It gets easier.
Is there any more toxic phrase in the English language?
Let me start by giving examples of when this sentence is offered. Deployments, friends moving away, children moving on to different grades, children moving out, losing pets, each day after a loss…
“It gets easier” is what military spouses are told, often by someone who should know better, when they are facing deployment or field time. Easier than what, exactly? If, by chance, the well-meaning person means that it gets easier because we know what we are doing, or we know whom to call in case of emergency, or we know that we can handle waking up morning after morning without so much as a hello-there hug – sure, it gets easier.
“It gets easier” as we watch our children race ahead of us, growing so fast we cannot catch our breaths. Kindergarten, then suddenly middle school, then one is almost halfway through high school and the other has flown the nest. We are supposed to become more comfortable, not less, with each milestone that draws them away from us. It is natural, sure. But easier?
“It gets easier” as our friends move away, as their boxes get packed and the signs go up at their homes and we give those goodbye hugs amidst tears. I suppose one might think it gets easier because we know, thanks to Army experience, that the odds are fairly good we will see these friends again. The Army is a truly small world. Perhaps it gets easier because we have Facebook and instant messaging, where before all we had were letters and sparse phone calls to touch base with friends who have moved.
Dear readers, I have had friends move away from me my entire life. I grew up in one city, in one house on one street, and never left until I married. I had a God-given knack for making the very best of friends among the most itinerant of children. I have literally lost track of how many times I have said goodbye. I have also lost track of the times when goodbye, for whatever reason, has not meant “see you later”. Because sometimes it doesn’t. It does not get easier.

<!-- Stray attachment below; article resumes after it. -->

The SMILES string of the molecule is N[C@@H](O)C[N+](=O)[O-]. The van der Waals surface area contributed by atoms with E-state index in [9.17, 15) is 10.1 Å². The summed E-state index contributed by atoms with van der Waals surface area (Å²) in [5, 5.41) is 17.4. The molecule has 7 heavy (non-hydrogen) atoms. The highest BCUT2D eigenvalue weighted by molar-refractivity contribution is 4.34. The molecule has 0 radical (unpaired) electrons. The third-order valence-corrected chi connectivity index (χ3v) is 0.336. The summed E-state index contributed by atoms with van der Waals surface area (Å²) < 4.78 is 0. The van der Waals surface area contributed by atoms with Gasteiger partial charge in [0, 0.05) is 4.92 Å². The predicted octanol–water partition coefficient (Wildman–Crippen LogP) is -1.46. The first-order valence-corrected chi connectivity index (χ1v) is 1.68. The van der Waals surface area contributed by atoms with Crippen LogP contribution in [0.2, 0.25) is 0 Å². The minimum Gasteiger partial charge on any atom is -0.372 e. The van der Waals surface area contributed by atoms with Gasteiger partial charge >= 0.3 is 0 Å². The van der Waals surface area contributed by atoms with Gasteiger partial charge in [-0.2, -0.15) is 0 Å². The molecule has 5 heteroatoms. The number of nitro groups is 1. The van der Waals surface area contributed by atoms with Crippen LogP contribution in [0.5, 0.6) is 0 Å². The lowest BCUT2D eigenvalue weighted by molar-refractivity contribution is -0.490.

“Easier” is said by those who mean well, who mistake “strong coping skills acquired through time” to mean “easy acceptance or management of difficult situations and emotions”.
“Easier” is a lie we tell ourselves, too. And then we wonder, in the darkness of night or the loneliness of a moment, what it is about ourselves that makes this still so very difficult. Are we failures because it doesn’t feel easier? Is the lack in us, that it instead feels…harder?
Easier is a lie.
The truth is, each deployment and each loss and each lonely moment builds on the one before. When we deal with one, we are also dealing with the accumulation of layers of loss. Deployments build on each other, field time builds on each one before. When we miss our Soldiers, sometimes we are also grieving for all the time that was lost before, or the struggles we faced those times before. When our friends move, we mourn their physical absence in our lives, but we also pay tribute to other lonely times.
It does not, ever, become “easier”.
The sooner we accept that there is no such thing as “easy” when it comes to loss or change, the easier a time we will have when those transitions occur. We will be more experienced. We will be more sure of ourselves, because we have “done this before”. And we will, in the end, be better off because we are honest with ourselves in the frank acknowledgement that there is no such thing as “easier”.